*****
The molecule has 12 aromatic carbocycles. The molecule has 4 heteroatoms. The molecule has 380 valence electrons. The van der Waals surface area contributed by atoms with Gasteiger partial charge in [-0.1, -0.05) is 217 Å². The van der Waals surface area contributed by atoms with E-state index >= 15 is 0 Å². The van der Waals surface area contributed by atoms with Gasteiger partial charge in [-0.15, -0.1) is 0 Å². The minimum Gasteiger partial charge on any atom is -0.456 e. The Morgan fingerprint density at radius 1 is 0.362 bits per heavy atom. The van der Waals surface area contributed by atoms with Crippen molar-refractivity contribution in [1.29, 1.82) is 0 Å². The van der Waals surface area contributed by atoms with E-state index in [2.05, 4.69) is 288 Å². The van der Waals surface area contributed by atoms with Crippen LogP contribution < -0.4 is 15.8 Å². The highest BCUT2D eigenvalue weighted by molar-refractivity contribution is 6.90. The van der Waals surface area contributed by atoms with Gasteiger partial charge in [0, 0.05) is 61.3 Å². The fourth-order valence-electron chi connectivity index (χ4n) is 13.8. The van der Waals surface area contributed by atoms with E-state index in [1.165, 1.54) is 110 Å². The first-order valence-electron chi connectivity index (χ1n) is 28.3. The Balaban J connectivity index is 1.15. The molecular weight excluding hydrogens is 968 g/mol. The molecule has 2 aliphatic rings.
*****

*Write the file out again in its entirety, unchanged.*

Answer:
The molecule has 12 aromatic carbocycles. The molecule has 4 heteroatoms. The molecule has 380 valence electrons. The van der Waals surface area contributed by atoms with Gasteiger partial charge in [-0.1, -0.05) is 217 Å². The van der Waals surface area contributed by atoms with E-state index >= 15 is 0 Å². The van der Waals surface area contributed by atoms with Gasteiger partial charge in [-0.15, -0.1) is 0 Å². The minimum Gasteiger partial charge on any atom is -0.456 e. The Morgan fingerprint density at radius 1 is 0.362 bits per heavy atom. The van der Waals surface area contributed by atoms with Crippen molar-refractivity contribution in [1.29, 1.82) is 0 Å². The van der Waals surface area contributed by atoms with E-state index in [2.05, 4.69) is 288 Å². The van der Waals surface area contributed by atoms with Crippen LogP contribution < -0.4 is 15.8 Å². The highest BCUT2D eigenvalue weighted by molar-refractivity contribution is 6.90. The van der Waals surface area contributed by atoms with Gasteiger partial charge in [0, 0.05) is 61.3 Å². The fourth-order valence-electron chi connectivity index (χ4n) is 13.8. The van der Waals surface area contributed by atoms with E-state index in [1.165, 1.54) is 110 Å². The first-order valence-electron chi connectivity index (χ1n) is 28.3. The Balaban J connectivity index is 1.15. The molecular weight excluding hydrogens is 968 g/mol. The molecule has 2 aliphatic rings.